“Allah will deprive usury of all blessing, but will give increase for deeds of charity: For He loveth not creatures ungrateful and wicked.” (2:276)

Likewise, the Bible has text with a similar style, one where Jesus implies what the righteous do saying,

“Love the Lord your God with all your heart and with all your soul and with all your mind.” (Matt. 22:37)

In summary I would like to point out that although unconditional love seems a novel idea, its application by definition of the word is impossible, as all affections are conditional the first being the human condition, birth and death (existence). My guess is that the term is more the result of art and culture than virtues derived from any of the three Abrahamic religions. Although, I could be wrong on this point, the logical stand makes a strong enough case against the validation of the terminology as an authentic virtue. Be that as it may, the notion ‘love thy enemy even as thyself’ does not equate to unconditional love, there are inherent conditions and a profundity in contrasts.


§ 2 Responses to Reasonable Criticisms of the Unconditional

  • Me2 says:

    Assalamu Alikum brother,

    A great issue as usual
    something you said in here may explain a lot

    In summary I would like to point out that although unconditional love seems a novel idea, its application by definition of the word is impossible

    this explains why the Arab world – which is the center of Muslim world- hate the Jew.. simply Jew for us = Israel & though that we shouldn’t hate Judaism as we believe that it’s a religion,,, still we can’t love Jew people, but if we’re dealing with American Jew we won’t feel that hatred,, I won’t ask for his/her religion, I’ll deal with him/her normally till I discover that he’s not a Christian, things can’t be changed easily.
    Though as a Muslim I should love all the people & shouldn’t hate… some how hatred seems like a sin, still unconditional love is impossible as you said

  • Abu Sahajj says:

    wa ‘alaikum as-salaam Sis,

    Thank you for compliment and confidence in my efforts here at Wa Salaam. It means a great deal to me, but it strikes a chord with me that your thoughts are so definitive (final) about Arab-Jewish relations. Overall, I think that we share the same fire that burns in our hearts when you see a Muslim-Mother shot in the stomach by Israeli soldiers or a woman’s hijab ripped off her head, by soldiers or even other women, powerless against them. The tears in my eyes when I see a boy no older than 14 in front of an Israeli tank, fearlessly protesting with rocks (rocks vs. tanks!), are in your eyes too, this I know.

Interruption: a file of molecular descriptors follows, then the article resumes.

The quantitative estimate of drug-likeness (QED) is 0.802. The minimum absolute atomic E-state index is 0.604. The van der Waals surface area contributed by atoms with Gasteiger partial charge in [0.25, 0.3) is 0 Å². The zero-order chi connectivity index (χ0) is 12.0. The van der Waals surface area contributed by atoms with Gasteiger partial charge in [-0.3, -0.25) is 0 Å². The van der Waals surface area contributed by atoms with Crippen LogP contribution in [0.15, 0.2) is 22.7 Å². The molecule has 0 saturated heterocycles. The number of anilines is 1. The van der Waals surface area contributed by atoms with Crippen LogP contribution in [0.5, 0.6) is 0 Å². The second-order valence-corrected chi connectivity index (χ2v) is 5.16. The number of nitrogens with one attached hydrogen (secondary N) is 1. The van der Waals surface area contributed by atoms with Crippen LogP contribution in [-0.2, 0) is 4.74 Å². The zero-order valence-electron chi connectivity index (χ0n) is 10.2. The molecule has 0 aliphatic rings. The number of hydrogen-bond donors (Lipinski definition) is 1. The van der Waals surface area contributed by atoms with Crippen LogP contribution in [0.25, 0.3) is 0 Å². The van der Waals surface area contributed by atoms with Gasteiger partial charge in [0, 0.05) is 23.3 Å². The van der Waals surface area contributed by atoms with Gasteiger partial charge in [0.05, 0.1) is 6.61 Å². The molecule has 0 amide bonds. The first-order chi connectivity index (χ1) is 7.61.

However, somewhere along the way we have got to put the cards on the table, and to me those cards include a spectrum of ideas and solutions that cannot be resolved with rocks, nor can they be resolved in racist nationalism (that does not only includes Israel, Britain, and US but Saudi Arabia as well) masked in partisan pseudo-democratic politics (which is just as bad really).

    There needs to be a grass-roots assesment of the violence and crimes committed against innocent people. That is what first need to be assessed, the actual numbers of people dying, without jobs or transportation. Once the quality of life is increased for those suffering what left is there to fight for, after that I’m sure the people who’s lives have improved will get rid of the hirabi trouble makers themselves, without enormous War campaigns.

    Besides, hating Jews is a dangerous generalization, and as far as I know, not what the Prophet Muhammad would accept. For example, is it fair to hate the man who is in another country fight, protesting making on a jihad against injustices committed by his own people? What do you think?